One day after officially announcing the Percy Harvin mega-deal, John Schneider and the Seattle Seahawks were back at it again on Wednesday. However, this time around the big ticket acquisition wasn't on the offensive side of the ball.
It was on the defensive line, more specifically defensive end. Many fans and media members alike expected Seattle to address the defensive end position because of injuries and overall lack of depth, yet they didn't expect them to address the need on Day 2 of free agency.
Most felt that they would use an early-round draft selection on an end, but lo and behold, the front office wasn't willing to wait. With cap room to spare, they decided to invest in a proven player by signing Cliff Avril to a two-year, $15 million deal (via John Clayton of ESPN):
Surely no one expected Avril to be available at this price after receiving the franchise tag last season, but a dip in production from 2011-to-2012 had more than a few organizations proceeding with caution. In 2011, Avril tallied 11 quarterback sacks, eight quarterback hits and 38 quarterback hurries. Fast forward to the end of the 2012 season, and it's easy to see why some teams may think his 2011 season was a fluke.
He had around the same number of quarterback sacks with 9.5, but his quarterback hits and quarterback hurries were down 46 percent. That's an alarming percentage at first glance, but there are a couple of underlying factors that need to be brought to the surface before one can make a conclusion.
In 2012, Avril played approximately 181 fewer snaps than in 2011, his partner in crime opposite of him had an awful year and he battled through multiple injuries a majority of the season. And by no means am I trying to justify why he was devalued on the market, I'm simply giving my opinion as to why it happened.
Although, it is ultimately great news for Pete Carroll and company. Yet there's one thing that still needs to be looked at: How will Dan Quinn deploy his newly acquired weapon from Detroit? Before I break it down with words, it may be best to just watch the video below.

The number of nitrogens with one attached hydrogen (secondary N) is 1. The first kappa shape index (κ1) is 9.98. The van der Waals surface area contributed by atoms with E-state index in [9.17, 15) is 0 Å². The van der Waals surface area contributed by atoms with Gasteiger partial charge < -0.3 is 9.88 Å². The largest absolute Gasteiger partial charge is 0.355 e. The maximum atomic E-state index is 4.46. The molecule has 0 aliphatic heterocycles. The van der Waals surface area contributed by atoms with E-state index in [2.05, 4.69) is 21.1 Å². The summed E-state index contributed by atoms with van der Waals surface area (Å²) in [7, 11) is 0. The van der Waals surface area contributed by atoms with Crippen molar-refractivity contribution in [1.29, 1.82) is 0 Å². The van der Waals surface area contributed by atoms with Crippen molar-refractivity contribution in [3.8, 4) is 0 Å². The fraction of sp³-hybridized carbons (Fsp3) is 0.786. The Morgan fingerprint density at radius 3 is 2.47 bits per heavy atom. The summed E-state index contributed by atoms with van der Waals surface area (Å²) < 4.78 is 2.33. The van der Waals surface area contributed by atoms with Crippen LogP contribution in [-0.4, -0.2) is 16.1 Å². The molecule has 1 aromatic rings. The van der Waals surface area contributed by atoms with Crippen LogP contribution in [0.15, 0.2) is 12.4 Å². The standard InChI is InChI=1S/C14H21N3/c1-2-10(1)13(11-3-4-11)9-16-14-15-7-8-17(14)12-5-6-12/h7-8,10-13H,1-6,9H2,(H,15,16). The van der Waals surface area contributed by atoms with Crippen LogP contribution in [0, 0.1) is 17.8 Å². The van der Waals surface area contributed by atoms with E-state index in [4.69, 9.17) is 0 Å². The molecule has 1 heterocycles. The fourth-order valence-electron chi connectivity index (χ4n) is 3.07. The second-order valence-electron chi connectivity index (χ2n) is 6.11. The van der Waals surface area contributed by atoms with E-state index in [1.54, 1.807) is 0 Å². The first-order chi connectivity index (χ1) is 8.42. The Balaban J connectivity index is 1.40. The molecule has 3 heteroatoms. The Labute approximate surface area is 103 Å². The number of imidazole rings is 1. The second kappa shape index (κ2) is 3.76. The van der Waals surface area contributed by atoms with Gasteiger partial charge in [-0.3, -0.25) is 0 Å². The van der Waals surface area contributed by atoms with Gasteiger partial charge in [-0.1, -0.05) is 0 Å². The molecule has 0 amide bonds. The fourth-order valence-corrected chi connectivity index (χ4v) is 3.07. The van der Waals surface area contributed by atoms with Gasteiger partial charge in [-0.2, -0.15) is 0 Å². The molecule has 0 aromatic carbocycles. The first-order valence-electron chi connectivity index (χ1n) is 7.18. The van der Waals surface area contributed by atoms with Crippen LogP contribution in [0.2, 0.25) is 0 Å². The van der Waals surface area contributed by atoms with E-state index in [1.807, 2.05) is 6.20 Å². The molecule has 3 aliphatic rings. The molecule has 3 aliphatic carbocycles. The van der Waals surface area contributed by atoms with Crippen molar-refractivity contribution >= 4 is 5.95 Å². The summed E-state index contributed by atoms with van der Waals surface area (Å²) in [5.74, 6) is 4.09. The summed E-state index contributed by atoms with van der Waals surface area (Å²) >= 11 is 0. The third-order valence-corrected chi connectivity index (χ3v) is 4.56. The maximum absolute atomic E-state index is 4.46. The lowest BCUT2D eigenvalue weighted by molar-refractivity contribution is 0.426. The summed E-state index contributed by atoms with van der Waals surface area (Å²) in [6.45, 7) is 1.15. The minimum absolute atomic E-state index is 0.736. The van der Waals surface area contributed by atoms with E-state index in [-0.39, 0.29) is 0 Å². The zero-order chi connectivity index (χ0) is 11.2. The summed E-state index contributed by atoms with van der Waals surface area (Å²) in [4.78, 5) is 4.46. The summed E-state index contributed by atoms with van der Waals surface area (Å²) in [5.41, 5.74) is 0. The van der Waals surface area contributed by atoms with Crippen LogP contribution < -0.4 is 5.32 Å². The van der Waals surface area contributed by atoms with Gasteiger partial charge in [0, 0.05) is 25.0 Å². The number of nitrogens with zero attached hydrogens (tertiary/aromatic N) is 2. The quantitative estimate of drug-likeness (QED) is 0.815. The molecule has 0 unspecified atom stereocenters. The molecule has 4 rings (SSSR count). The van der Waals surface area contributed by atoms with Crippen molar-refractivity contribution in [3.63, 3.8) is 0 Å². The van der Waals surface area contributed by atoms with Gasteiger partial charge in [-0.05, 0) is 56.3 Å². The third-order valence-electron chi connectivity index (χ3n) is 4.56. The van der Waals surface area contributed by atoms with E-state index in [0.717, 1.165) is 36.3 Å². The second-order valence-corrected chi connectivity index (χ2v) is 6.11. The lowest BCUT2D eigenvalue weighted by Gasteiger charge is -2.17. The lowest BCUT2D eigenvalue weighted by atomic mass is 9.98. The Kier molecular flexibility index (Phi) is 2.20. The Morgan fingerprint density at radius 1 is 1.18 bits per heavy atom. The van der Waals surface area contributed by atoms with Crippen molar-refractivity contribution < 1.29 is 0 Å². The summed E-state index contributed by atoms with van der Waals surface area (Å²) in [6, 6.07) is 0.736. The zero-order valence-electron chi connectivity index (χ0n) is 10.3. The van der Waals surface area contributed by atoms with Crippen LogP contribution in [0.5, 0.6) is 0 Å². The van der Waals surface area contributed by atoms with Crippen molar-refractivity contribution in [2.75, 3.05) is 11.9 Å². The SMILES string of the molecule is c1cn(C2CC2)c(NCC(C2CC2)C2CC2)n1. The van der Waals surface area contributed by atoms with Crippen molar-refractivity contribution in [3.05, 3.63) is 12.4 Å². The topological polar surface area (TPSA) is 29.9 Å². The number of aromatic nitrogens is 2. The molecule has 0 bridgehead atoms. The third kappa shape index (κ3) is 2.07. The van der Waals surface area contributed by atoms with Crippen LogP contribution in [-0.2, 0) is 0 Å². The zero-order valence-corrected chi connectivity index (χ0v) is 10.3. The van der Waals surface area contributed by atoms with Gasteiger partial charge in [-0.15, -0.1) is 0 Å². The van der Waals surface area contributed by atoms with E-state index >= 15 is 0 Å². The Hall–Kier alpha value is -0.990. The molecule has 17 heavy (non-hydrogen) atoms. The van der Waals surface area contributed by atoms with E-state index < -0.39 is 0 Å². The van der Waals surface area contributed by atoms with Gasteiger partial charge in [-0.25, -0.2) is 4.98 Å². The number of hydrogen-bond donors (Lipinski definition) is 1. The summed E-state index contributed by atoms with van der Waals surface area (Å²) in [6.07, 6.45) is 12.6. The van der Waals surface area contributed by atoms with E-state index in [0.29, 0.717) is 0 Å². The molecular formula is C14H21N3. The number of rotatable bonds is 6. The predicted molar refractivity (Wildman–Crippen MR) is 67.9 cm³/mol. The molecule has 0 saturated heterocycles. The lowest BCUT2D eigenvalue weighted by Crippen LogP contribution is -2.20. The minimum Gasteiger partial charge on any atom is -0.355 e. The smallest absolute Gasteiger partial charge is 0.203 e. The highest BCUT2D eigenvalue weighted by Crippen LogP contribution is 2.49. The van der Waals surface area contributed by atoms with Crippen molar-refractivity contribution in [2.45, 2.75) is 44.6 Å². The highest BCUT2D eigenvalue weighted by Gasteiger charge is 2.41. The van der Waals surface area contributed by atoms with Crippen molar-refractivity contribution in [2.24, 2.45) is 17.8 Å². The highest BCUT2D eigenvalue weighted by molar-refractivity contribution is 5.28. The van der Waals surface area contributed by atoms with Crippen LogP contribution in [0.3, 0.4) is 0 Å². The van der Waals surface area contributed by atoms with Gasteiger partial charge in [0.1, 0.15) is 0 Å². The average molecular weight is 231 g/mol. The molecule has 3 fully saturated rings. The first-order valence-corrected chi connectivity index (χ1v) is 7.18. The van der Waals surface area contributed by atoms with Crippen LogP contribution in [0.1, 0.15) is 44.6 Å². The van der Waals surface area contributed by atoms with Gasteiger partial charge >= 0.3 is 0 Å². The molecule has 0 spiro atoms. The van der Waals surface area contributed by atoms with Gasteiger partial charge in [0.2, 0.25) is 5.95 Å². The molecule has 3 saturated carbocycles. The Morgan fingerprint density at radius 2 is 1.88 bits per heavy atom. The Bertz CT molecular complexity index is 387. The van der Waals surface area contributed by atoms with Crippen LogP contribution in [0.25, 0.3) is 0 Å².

When watching that highlight reel, the first thing that jumps off the screen to me is Avril's get off and speed around the corner. To be honest, it reminds me of the way Chris Clemons gets off the ball and to the quarterback.
Red Bryant does a fine job at left defensive end, but the reality is he offers zero upside as a top-flight pass-rusher. He's made his living at being stout against the run because of his size, but I think Schneider decided he wanted an elite pass rush at both ends of the defensive line.
Easily expect Avril to start at left defensive end and Clemons to start at right defensive end, assuming he returns healthy. Bruce Irvin will continue to see rotational snaps at both end spots and could even start the first six weeks of the season if the organization needs to put Clemons on the PUP list.
Another scenario to envision is having both Avril and Clemons stick their hand in the ground in passing situations with Irvin rushing from the stand up position. Talent evaluators like Greg Cosell believed No. 51 would have made a great rush outside linebacker in the 3-4, so don't think the idea is too far out there to consider.
Seattle could also mimic what the New York Giants did a few years ago when Steve Spagnuolo was the defensive coordinator. New York deployed what was called a "nascar" package. All three defensive ends, Michael Strahan, Justin Tuck and Osi Umenyiora would rush the passer with their hand in the ground on the defensive line.
One of three defensive ends would rush from the defensive tackle position, and the other two would rush from each end spot. If the Seahawks were to use the "nascar" package, Clemons would most likely be at defensive tackle with Avril and Irvin manning both end positions.
At this point the opportunities for the defensive line are endless, and I'm sure defensive line coach Travis Jones feels the same way after Wednesday's acquisition.